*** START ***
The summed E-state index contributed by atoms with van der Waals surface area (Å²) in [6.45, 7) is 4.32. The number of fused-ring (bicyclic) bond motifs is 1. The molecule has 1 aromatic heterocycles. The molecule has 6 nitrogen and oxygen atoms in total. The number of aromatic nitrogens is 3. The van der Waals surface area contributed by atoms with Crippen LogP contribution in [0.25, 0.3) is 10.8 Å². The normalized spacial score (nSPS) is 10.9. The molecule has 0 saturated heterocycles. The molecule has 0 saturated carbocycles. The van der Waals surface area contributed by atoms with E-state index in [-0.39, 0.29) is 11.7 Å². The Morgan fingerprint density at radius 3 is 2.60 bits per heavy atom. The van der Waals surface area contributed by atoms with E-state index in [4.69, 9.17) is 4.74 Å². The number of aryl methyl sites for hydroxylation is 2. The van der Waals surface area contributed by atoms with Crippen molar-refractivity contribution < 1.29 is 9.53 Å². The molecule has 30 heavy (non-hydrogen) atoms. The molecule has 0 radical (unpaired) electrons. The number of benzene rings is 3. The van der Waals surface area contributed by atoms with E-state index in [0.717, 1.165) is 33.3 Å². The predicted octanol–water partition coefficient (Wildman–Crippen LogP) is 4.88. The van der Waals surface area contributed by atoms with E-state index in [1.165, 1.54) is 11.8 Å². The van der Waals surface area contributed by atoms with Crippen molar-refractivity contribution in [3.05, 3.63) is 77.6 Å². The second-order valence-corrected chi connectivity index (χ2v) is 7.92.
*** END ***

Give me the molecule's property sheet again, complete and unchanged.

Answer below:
The summed E-state index contributed by atoms with van der Waals surface area (Å²) in [6.45, 7) is 4.32. The number of fused-ring (bicyclic) bond motifs is 1. The molecule has 1 aromatic heterocycles. The molecule has 6 nitrogen and oxygen atoms in total. The number of aromatic nitrogens is 3. The van der Waals surface area contributed by atoms with Crippen LogP contribution in [0.25, 0.3) is 10.8 Å². The normalized spacial score (nSPS) is 10.9. The molecule has 0 saturated heterocycles. The molecule has 0 saturated carbocycles. The van der Waals surface area contributed by atoms with E-state index in [-0.39, 0.29) is 11.7 Å². The Morgan fingerprint density at radius 3 is 2.60 bits per heavy atom. The van der Waals surface area contributed by atoms with E-state index in [4.69, 9.17) is 4.74 Å². The number of aryl methyl sites for hydroxylation is 2. The van der Waals surface area contributed by atoms with Crippen molar-refractivity contribution < 1.29 is 9.53 Å². The molecule has 30 heavy (non-hydrogen) atoms. The molecule has 0 radical (unpaired) electrons. The number of benzene rings is 3. The van der Waals surface area contributed by atoms with E-state index in [0.717, 1.165) is 33.3 Å². The predicted octanol–water partition coefficient (Wildman–Crippen LogP) is 4.88. The van der Waals surface area contributed by atoms with E-state index in [1.165, 1.54) is 11.8 Å². The van der Waals surface area contributed by atoms with Crippen molar-refractivity contribution in [3.05, 3.63) is 77.6 Å². The second-order valence-corrected chi connectivity index (χ2v) is 7.92.